The Layers Of The Guided Fate Paradox
It’ll take several dungeons before you’re comfortable using all of the many and varied systems; this isn’t for the most part something you can dip into.
But give it a little patience and you’ll soon uncover one of the deepest tactical levelling systems we’ve seen, for better or worse.
Weapons can be upgraded when they “Burst” from use; this leaves you with Holy Icons (stats boosts) to place in your Divinigram; which can also have added Holy Artifacts (for additional perks). And they all interlink.
That’s really just scratching the surface; there’s so much more to get involved with.
Initially it’s best to play it safe, rinsing through the levels you’ve already done to boost your base stats, but as you open it up there’s a great sense of freedom.
Replay dungeons to boost your current weapons and base stats or press on and go loot-hunting?
Although, it’s only real freedom once you’ve mastered what it all means, and for a good long while that just won’t happen, that overwhelmed feeling lingering intentionally on The Guided Fate Paradox’s part.
Some Fates, or wishes, are split into two – making them perfect for grinding and getting to grips with the system – while others require one sitting and a good bit of levelling up to get you to the point where you can face a boss, as your level starts from one each dungeon (though your base stats increase).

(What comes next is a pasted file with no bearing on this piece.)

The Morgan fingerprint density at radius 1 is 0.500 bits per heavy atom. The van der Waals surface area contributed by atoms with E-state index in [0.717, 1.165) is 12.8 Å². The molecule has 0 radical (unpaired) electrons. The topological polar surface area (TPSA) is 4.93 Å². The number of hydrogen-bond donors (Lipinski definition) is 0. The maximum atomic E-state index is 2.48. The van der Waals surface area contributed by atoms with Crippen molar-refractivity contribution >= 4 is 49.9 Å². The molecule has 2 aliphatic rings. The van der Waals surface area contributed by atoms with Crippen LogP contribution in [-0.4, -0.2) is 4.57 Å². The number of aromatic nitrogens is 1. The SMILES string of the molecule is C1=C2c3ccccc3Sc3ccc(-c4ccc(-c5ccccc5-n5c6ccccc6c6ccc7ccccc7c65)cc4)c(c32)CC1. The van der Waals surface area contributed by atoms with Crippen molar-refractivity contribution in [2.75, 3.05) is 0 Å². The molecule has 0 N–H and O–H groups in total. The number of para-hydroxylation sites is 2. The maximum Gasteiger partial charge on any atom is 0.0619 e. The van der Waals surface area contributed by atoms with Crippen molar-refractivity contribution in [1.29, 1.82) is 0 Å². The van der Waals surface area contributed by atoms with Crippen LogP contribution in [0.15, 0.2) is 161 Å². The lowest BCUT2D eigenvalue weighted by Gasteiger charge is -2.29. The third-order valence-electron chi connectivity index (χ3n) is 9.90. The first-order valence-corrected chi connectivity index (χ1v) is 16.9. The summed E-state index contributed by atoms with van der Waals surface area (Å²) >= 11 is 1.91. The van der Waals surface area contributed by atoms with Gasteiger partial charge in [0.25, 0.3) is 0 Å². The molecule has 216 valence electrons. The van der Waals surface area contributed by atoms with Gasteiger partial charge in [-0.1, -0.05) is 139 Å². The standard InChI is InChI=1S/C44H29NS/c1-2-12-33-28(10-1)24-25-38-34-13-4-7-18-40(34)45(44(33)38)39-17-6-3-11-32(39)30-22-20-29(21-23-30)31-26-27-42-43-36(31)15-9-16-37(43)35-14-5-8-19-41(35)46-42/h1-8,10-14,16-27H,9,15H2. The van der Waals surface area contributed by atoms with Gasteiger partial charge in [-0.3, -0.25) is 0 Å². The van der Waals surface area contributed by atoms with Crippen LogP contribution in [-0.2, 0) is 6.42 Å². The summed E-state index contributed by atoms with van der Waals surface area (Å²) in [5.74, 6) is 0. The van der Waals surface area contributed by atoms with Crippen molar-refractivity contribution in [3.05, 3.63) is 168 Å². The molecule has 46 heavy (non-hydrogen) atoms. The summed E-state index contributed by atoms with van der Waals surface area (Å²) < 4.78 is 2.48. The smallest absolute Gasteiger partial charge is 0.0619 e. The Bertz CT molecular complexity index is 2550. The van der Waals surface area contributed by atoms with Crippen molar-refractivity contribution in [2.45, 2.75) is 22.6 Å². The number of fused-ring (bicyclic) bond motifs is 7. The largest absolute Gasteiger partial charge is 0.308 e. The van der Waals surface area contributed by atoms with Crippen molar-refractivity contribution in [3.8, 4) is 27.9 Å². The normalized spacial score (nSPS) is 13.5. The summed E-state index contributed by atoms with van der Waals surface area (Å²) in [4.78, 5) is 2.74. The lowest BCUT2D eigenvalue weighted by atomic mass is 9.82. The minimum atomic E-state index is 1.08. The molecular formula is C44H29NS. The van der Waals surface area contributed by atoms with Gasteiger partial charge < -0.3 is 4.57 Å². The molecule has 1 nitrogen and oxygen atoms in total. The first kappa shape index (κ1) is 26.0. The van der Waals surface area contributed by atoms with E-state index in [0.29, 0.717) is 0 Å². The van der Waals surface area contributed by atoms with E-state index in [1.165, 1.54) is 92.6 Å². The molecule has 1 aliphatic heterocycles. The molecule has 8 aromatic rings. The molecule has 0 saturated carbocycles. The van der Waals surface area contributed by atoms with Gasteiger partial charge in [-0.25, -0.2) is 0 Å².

The body modifications in the Divinogram are a brilliantly complex levelling device, and are essentially the core of the game, but it’ll take a few restarts before you really know what you’re doing.
Still, though it inevitably slows the natural pace of the game, everything is replayable or replacable.
The Guided Fate Paradox Review
Wishes themselves have a great variety of level design, with a favourite of ours involving being cannonballed across rooftops.
On the downside, it can be a little frustrating to break that to listen to the characters have endless cutscene dialogue working out how to resolve the prayed-for wish, particularly when you’ve already seen exactly where the story will go and are just waiting for it to play out.
Thankfully, though, cutscenes are entirely skippable, and the ridiculous angels vs demons, god vs wishes, real life vs god duties story can be pretty much ignored if you want.
It’s standard JRPG fare, all melodrama, emotions, and betrayal.
Despite this, the main characters are incredibly tongue-in-cheek and self-aware, which does make it difficult to really connect with any of them.
Still, the wishes are often endearing, with the occasional surprising moment of genuine emotion like a little sister trying to understand adult love, concerned for her broken-hearted sibling, or a fairytale character questioning her purpose in the world.
And in all honesty, very few of you will or should be playing this for the story. Which is excellent news, because as a tactical RPG roguelike dungeon-crawler, it’s bloody good.